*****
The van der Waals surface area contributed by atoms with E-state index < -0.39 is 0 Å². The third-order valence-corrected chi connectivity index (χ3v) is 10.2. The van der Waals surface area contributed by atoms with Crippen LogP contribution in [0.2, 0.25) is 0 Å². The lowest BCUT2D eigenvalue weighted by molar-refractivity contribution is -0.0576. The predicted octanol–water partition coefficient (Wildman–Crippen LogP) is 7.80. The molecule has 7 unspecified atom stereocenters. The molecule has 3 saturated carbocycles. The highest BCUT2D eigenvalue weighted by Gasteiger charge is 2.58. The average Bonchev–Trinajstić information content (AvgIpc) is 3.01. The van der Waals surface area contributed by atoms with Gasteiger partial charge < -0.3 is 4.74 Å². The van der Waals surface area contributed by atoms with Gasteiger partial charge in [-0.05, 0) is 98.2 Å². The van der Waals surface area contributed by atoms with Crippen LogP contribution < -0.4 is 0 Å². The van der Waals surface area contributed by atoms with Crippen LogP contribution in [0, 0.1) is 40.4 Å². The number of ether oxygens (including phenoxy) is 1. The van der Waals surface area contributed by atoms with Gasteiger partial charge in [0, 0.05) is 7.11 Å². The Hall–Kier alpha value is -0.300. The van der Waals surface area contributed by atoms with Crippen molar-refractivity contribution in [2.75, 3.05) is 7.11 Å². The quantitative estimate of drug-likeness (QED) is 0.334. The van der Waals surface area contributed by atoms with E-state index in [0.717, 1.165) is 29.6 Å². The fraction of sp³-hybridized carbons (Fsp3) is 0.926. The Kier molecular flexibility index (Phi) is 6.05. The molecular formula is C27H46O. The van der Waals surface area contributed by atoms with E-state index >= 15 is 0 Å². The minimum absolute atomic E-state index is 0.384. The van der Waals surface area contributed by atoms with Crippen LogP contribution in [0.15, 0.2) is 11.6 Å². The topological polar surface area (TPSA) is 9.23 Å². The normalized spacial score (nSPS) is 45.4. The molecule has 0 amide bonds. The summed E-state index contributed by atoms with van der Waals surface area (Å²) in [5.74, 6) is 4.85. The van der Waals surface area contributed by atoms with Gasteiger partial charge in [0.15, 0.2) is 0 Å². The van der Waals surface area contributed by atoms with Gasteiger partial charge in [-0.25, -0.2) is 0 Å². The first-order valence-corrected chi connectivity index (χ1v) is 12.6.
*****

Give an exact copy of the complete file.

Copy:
The van der Waals surface area contributed by atoms with E-state index < -0.39 is 0 Å². The third-order valence-corrected chi connectivity index (χ3v) is 10.2. The van der Waals surface area contributed by atoms with Crippen LogP contribution in [0.2, 0.25) is 0 Å². The lowest BCUT2D eigenvalue weighted by molar-refractivity contribution is -0.0576. The predicted octanol–water partition coefficient (Wildman–Crippen LogP) is 7.80. The molecule has 7 unspecified atom stereocenters. The molecule has 3 saturated carbocycles. The highest BCUT2D eigenvalue weighted by Gasteiger charge is 2.58. The average Bonchev–Trinajstić information content (AvgIpc) is 3.01. The van der Waals surface area contributed by atoms with Gasteiger partial charge < -0.3 is 4.74 Å². The van der Waals surface area contributed by atoms with Gasteiger partial charge in [-0.05, 0) is 98.2 Å². The van der Waals surface area contributed by atoms with Crippen LogP contribution < -0.4 is 0 Å². The van der Waals surface area contributed by atoms with Crippen LogP contribution in [0, 0.1) is 40.4 Å². The number of ether oxygens (including phenoxy) is 1. The van der Waals surface area contributed by atoms with Gasteiger partial charge in [0, 0.05) is 7.11 Å². The Hall–Kier alpha value is -0.300. The van der Waals surface area contributed by atoms with Crippen molar-refractivity contribution in [2.75, 3.05) is 7.11 Å². The quantitative estimate of drug-likeness (QED) is 0.334. The van der Waals surface area contributed by atoms with E-state index in [0.717, 1.165) is 29.6 Å². The fraction of sp³-hybridized carbons (Fsp3) is 0.926. The Kier molecular flexibility index (Phi) is 6.05. The molecular formula is C27H46O. The van der Waals surface area contributed by atoms with E-state index >= 15 is 0 Å². The minimum absolute atomic E-state index is 0.384. The van der Waals surface area contributed by atoms with Crippen LogP contribution in [0.15, 0.2) is 11.6 Å². The topological polar surface area (TPSA) is 9.23 Å². The normalized spacial score (nSPS) is 45.4. The molecule has 0 amide bonds. The summed E-state index contributed by atoms with van der Waals surface area (Å²) in [5.74, 6) is 4.85. The van der Waals surface area contributed by atoms with Gasteiger partial charge in [0.15, 0.2) is 0 Å². The van der Waals surface area contributed by atoms with Gasteiger partial charge in [-0.25, -0.2) is 0 Å². The first-order valence-corrected chi connectivity index (χ1v) is 12.6.